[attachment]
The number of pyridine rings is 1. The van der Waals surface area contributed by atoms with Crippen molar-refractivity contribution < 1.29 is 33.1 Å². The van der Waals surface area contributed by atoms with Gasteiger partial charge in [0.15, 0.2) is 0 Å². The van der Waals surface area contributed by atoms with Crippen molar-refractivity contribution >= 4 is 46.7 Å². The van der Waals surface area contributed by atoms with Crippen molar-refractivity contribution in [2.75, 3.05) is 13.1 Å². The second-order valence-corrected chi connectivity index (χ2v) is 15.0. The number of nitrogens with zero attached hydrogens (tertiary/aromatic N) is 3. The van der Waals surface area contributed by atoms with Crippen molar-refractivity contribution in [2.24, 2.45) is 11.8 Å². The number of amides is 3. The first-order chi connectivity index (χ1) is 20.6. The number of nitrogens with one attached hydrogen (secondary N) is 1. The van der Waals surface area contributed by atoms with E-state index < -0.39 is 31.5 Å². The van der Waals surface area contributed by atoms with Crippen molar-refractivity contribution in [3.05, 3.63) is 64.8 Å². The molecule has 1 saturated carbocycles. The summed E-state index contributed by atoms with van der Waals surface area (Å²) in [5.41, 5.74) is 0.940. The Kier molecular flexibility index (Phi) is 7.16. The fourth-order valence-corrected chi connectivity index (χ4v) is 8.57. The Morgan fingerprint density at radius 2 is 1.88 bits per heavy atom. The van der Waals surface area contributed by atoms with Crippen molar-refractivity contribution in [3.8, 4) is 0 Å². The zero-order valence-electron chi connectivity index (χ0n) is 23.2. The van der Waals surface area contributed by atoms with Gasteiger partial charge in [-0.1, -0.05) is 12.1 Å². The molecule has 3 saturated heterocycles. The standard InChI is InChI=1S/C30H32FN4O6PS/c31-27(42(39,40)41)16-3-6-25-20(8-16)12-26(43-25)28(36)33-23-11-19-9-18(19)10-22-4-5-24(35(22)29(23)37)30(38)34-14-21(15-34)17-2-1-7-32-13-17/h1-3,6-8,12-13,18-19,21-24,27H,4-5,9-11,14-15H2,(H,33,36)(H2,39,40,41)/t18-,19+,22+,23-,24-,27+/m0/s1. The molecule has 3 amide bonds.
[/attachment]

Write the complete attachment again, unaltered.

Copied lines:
The number of pyridine rings is 1. The van der Waals surface area contributed by atoms with Crippen molar-refractivity contribution < 1.29 is 33.1 Å². The van der Waals surface area contributed by atoms with Gasteiger partial charge in [0.15, 0.2) is 0 Å². The van der Waals surface area contributed by atoms with Crippen molar-refractivity contribution >= 4 is 46.7 Å². The van der Waals surface area contributed by atoms with Crippen molar-refractivity contribution in [2.75, 3.05) is 13.1 Å². The second-order valence-corrected chi connectivity index (χ2v) is 15.0. The number of nitrogens with zero attached hydrogens (tertiary/aromatic N) is 3. The van der Waals surface area contributed by atoms with Crippen molar-refractivity contribution in [2.24, 2.45) is 11.8 Å². The number of amides is 3. The first-order chi connectivity index (χ1) is 20.6. The number of nitrogens with one attached hydrogen (secondary N) is 1. The van der Waals surface area contributed by atoms with E-state index < -0.39 is 31.5 Å². The van der Waals surface area contributed by atoms with Crippen molar-refractivity contribution in [3.05, 3.63) is 64.8 Å². The molecule has 1 saturated carbocycles. The summed E-state index contributed by atoms with van der Waals surface area (Å²) in [5.41, 5.74) is 0.940. The Kier molecular flexibility index (Phi) is 7.16. The fourth-order valence-corrected chi connectivity index (χ4v) is 8.57. The Morgan fingerprint density at radius 2 is 1.88 bits per heavy atom. The van der Waals surface area contributed by atoms with Crippen molar-refractivity contribution in [3.8, 4) is 0 Å². The zero-order valence-electron chi connectivity index (χ0n) is 23.2. The van der Waals surface area contributed by atoms with Gasteiger partial charge in [-0.1, -0.05) is 12.1 Å². The molecule has 3 saturated heterocycles. The standard InChI is InChI=1S/C30H32FN4O6PS/c31-27(42(39,40)41)16-3-6-25-20(8-16)12-26(43-25)28(36)33-23-11-19-9-18(19)10-22-4-5-24(35(22)29(23)37)30(38)34-14-21(15-34)17-2-1-7-32-13-17/h1-3,6-8,12-13,18-19,21-24,27H,4-5,9-11,14-15H2,(H,33,36)(H2,39,40,41)/t18-,19+,22+,23-,24-,27+/m0/s1. The molecule has 3 amide bonds.